A mat foundation is a thick reinforced concrete slab supporting arrangements of columns or walls in a row or rows and transmitting the loads to the soil. It is used to support storage tanks, industrial equipment, silos, chimneys and various tower structures.
A mat foundation is used when the subsoil is weak and column loads are so heavy that the conventional spread footings cover more than 50 % of the building area. It is common to use mat foundation or deep basements to transfer the column loads to the underlying soil as well as provide floor slab for the basement. A mat is preferred to the individual footings when the soil mass is very erratic and contains pockets and lenses of compressible soils. In such case individual spread footings are subjected to large differential settlements whereas the mat bridges over the patches of the weak soils and the differential settlement is considerably reduced.
Types of Mat foundation
The types of mat foundation commonly employed are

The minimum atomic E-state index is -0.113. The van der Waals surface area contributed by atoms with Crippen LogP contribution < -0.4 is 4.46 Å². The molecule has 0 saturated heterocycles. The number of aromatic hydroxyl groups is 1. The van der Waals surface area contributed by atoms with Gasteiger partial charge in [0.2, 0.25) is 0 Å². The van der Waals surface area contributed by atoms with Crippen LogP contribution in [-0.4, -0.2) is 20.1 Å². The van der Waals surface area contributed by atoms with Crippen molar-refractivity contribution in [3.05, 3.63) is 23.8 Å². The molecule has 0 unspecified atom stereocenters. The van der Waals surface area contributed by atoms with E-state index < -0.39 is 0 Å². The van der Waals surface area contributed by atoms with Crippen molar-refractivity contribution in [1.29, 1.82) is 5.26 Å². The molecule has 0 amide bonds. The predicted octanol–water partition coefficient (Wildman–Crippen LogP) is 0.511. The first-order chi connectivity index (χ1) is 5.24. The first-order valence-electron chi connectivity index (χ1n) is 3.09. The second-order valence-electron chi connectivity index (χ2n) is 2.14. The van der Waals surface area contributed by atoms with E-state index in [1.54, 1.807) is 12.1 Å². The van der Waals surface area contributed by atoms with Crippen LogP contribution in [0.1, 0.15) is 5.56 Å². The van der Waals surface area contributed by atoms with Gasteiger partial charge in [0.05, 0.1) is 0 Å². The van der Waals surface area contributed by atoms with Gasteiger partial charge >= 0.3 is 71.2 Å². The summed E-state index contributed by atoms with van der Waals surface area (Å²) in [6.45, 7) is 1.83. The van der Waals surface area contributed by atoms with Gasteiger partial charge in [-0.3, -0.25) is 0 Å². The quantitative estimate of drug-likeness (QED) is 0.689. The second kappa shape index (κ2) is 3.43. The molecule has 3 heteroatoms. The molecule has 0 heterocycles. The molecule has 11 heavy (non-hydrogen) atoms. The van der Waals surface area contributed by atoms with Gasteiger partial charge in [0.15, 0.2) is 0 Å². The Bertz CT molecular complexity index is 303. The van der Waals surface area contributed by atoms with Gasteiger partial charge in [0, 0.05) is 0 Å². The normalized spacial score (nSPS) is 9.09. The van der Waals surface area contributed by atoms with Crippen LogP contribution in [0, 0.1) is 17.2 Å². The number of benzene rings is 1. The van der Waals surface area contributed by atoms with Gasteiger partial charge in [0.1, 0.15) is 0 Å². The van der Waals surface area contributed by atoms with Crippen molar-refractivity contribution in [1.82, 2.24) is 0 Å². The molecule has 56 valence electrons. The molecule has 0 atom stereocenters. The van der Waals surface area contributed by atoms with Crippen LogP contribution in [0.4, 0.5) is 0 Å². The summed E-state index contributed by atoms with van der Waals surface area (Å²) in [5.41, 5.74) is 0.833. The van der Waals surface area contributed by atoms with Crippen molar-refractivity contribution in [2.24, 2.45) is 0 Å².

- Flat plate mat
- Plate thickened under columns
- Two-way beam and slab
- Plate with pedestal
- Rigid frame mat
- Piled raft
Flat Plate Mat – A flat plate mat is used for fairly small and uniform column spacing and relatively light loads. A flat plate type of mat is suitable when the soil is not too compressible. A line sketch of this type of mat is shown in Fig 1.
Plate Thickened under Columns – For columns subjected to very heavy loads usually the flat plate is thickened under columns as shown in Fig 2 to guard against diagonal shear and negative moments.
Two-way Beam and Slab – When the column spacing is large and carries unequal loads it would be more economical if a two-way beam and slab raft as shown in Fig 3 is used. This type of mat is particularly suitable when underlying soil is too compressible.
Plates with Pedestals – The function of this mat is same as that of flat plate thickened under columns. In this mat pedestals are provided at the base of the columns.
Rigid Frame Mat – This type of mat is used when columns carry extremely heavy loads. In such design, basement walls act as ribs or deep beam. When the depth of beam exceeds 90 cm in simple beam and slab mat, a rigid frame mat is referred. Fig 4 shows a typical rigid frame mat.
Piled Raft – In this type of construction the mat is supported on piles as shown in fig 5. This type of mat is used where the soil is highly compressible and the water table is high. This type reduces settlement and control buoyancy.